The central motivations for my research are commitments to produce original critical philosophical work on disability and to expand the subfield of philosophy of disability. Dialogues on Disability, the groundbreaking and critically acclaimed series of interviews that I conduct with disabled philosophers, is part of this research agenda.

For the next several years, my primary goal in this regard is to establish a research lab that revolves around the philosophical, political, material, social, and economic phenomena that constitute the apparatus of disability, especially with respect to infrastructure, universal design concepts and strategies, and the consequences and implications of digital technology and AI for disabled people and other marginalized communities. The lab would be a hub for the recruitment, organization, and collective endeavours of people from across the university and society more broadly, including political philosophers, cognitive scientists, ethicists, disability studies scholars, critical design theorists, human factors engineers, computer scientists, disability policy analysts, critical race theorists, feminist theorists, prison abolitionists, and anti-poverty activists. I envision a lab that is the nexus for a core working group’s projects, guest lectures, colloquia, popular education, and internships.

The COVID-19 pandemic has highlighted the potential of digital technology to expand the ways in which pedagogy is delivered and received and in which philosophers associate with one another to share their recent and future research. Classes have been conducted online in creative new ways and conferences have likewise been adapted to novel surroundings online. Disabled people have long argued that these online venues are more amenable to their involvement in academic and other professional events than in-person venues at which (for example) captioning is seldom provided, “social” networking is expected, and wheelchair accessibility is often considered only as an afterthought. Indeed, many disabled, precariously employed, low-income, and other philosophers who are disadvantaged with respect to attendance at in-person events report increased involvement in conferences, workshops, and seminars, with colleagues located in all corners of the globe, since these events moved online beginning in the Summer of 2020.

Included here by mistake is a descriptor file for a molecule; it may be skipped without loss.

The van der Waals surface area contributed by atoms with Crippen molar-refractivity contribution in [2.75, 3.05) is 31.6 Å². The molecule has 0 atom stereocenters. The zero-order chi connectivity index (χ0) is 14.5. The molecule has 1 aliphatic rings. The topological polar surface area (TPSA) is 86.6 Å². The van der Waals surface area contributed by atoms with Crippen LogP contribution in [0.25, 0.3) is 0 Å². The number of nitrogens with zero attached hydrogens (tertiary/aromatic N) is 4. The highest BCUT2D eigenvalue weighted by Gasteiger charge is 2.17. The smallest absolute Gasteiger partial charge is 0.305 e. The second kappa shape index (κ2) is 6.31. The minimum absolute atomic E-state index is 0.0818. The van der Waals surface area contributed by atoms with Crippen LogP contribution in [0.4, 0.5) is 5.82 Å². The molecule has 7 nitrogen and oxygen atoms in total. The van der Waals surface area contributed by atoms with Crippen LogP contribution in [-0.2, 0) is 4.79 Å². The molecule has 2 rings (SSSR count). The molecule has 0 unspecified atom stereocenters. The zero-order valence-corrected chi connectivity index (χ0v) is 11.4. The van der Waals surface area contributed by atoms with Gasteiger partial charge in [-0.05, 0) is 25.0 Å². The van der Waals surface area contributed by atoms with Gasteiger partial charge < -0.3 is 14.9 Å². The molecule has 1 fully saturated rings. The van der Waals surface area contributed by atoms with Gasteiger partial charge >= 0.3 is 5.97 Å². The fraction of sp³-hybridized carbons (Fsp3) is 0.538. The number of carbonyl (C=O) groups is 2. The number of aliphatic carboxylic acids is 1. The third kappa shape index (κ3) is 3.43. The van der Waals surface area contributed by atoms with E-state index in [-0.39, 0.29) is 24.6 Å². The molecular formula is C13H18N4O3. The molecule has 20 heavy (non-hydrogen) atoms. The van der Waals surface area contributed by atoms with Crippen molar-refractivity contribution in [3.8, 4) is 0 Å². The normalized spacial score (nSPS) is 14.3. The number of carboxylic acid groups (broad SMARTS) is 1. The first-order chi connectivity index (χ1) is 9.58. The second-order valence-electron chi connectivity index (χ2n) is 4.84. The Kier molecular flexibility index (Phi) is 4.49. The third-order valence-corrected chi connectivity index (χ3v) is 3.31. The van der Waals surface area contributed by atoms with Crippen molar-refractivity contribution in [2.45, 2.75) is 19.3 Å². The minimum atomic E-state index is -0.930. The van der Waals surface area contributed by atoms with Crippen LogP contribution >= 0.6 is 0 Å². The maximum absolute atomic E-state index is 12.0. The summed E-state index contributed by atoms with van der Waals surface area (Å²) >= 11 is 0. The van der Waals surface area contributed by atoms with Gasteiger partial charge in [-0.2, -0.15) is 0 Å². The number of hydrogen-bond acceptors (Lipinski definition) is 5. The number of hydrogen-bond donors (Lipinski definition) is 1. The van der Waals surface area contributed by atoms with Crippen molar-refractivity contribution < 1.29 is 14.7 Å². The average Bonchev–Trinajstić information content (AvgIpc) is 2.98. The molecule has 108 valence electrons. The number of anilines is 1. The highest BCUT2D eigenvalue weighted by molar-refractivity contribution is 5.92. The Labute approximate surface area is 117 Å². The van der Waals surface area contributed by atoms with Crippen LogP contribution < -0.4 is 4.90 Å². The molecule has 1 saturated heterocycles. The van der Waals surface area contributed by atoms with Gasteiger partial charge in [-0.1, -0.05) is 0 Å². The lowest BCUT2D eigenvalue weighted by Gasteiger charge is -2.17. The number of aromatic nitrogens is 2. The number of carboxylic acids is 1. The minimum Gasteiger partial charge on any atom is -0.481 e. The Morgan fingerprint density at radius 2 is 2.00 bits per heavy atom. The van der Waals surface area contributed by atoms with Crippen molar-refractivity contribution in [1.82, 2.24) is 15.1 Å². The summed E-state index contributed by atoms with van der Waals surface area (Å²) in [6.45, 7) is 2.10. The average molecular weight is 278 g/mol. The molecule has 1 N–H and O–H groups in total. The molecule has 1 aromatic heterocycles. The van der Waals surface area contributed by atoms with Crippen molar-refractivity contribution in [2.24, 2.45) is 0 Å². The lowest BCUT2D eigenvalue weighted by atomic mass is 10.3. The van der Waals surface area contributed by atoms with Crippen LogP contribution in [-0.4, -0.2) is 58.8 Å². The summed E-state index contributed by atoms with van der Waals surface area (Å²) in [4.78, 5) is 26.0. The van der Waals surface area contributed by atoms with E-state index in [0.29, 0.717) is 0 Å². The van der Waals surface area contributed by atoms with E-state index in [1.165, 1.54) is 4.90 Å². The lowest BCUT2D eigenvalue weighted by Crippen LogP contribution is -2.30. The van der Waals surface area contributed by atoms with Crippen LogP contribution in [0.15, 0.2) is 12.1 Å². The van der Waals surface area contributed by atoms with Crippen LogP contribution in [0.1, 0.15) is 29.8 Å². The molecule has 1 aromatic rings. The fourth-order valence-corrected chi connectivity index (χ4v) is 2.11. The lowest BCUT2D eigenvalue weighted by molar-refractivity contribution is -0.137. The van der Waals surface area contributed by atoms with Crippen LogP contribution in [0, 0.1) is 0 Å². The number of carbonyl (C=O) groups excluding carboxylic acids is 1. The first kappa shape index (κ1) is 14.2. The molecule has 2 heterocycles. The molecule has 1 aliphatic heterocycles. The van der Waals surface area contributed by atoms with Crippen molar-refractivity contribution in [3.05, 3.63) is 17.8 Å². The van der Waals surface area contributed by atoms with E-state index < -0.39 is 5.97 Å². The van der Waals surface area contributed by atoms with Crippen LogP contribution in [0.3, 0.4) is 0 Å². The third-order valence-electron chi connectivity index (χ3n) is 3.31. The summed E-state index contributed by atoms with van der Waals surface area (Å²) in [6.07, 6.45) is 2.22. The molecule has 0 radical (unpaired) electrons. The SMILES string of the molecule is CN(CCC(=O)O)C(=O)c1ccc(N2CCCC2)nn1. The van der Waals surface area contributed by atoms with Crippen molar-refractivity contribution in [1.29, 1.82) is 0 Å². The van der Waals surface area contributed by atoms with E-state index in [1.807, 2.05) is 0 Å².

Questions have arisen amongst disabled scholars (and others) about the extent to which, and even whether, these opportunities will be available to them after the pandemic ends. To critically address these sorts of questions about accessibility to the university, as well as to digital technologies and the opportunities that they afford, it is incumbent upon philosophers to engage in deliberation about why, and in what ways, prevailing assumptions with respect to epistemology, equity, oppression, inclusive design, and the supposed neutrality of machine learning/artificial intelligence must be revised. Thus, questions about (say) access to digital contexts and the relations between digital knowledge-production, conceptions of the knower and the citizen, algorithmic bias, and how exclusion by and from the technology constitutes disability are pivotal to the research that I wish to initiate and nurture.

My professional experience in disability policy research and my philosophical background in disability and theories of social justice, as well as my research on governmentality have given me a range of conceptual and methodological tools with which to pursue this work. The large international network of scholars—in a variety of subfields of philosophy and other disciplines—with whom I engage in dialogue, publishing, public philosophy, and other activities embody tremendous resources upon which I will draw to accomplish the work. To finance the scholarship, events, and other dimensions of the lab, I would actively seek both internal and external funding.